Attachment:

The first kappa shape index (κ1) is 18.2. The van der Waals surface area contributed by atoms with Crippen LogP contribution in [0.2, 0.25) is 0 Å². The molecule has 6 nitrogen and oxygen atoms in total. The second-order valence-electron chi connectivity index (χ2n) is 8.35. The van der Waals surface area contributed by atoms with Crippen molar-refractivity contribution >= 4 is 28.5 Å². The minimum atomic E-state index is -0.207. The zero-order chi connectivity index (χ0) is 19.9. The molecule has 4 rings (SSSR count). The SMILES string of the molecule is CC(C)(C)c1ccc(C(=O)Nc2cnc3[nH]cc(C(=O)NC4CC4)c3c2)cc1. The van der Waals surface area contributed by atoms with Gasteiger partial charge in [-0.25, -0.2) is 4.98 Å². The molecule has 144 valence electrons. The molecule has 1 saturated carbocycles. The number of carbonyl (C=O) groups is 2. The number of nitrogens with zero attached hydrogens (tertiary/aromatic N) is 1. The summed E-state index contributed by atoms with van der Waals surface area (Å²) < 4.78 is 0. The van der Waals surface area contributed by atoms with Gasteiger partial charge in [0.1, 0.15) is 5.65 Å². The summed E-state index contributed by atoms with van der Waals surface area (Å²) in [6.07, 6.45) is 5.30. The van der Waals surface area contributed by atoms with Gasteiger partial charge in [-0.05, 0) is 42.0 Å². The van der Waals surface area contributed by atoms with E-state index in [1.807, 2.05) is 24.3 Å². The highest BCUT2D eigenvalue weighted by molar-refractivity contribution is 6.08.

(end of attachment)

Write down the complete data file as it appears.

The first kappa shape index (κ1) is 18.2. The van der Waals surface area contributed by atoms with Crippen LogP contribution in [0.2, 0.25) is 0 Å². The molecule has 6 nitrogen and oxygen atoms in total. The second-order valence-electron chi connectivity index (χ2n) is 8.35. The van der Waals surface area contributed by atoms with Crippen molar-refractivity contribution >= 4 is 28.5 Å². The minimum atomic E-state index is -0.207. The zero-order chi connectivity index (χ0) is 19.9. The molecule has 4 rings (SSSR count). The SMILES string of the molecule is CC(C)(C)c1ccc(C(=O)Nc2cnc3[nH]cc(C(=O)NC4CC4)c3c2)cc1. The van der Waals surface area contributed by atoms with Gasteiger partial charge in [-0.25, -0.2) is 4.98 Å². The molecule has 144 valence electrons. The molecule has 1 saturated carbocycles. The number of carbonyl (C=O) groups is 2. The number of nitrogens with zero attached hydrogens (tertiary/aromatic N) is 1. The summed E-state index contributed by atoms with van der Waals surface area (Å²) < 4.78 is 0. The van der Waals surface area contributed by atoms with Gasteiger partial charge in [0.1, 0.15) is 5.65 Å². The summed E-state index contributed by atoms with van der Waals surface area (Å²) in [6.07, 6.45) is 5.30. The van der Waals surface area contributed by atoms with Gasteiger partial charge in [-0.05, 0) is 42.0 Å². The van der Waals surface area contributed by atoms with E-state index in [1.807, 2.05) is 24.3 Å². The highest BCUT2D eigenvalue weighted by molar-refractivity contribution is 6.08.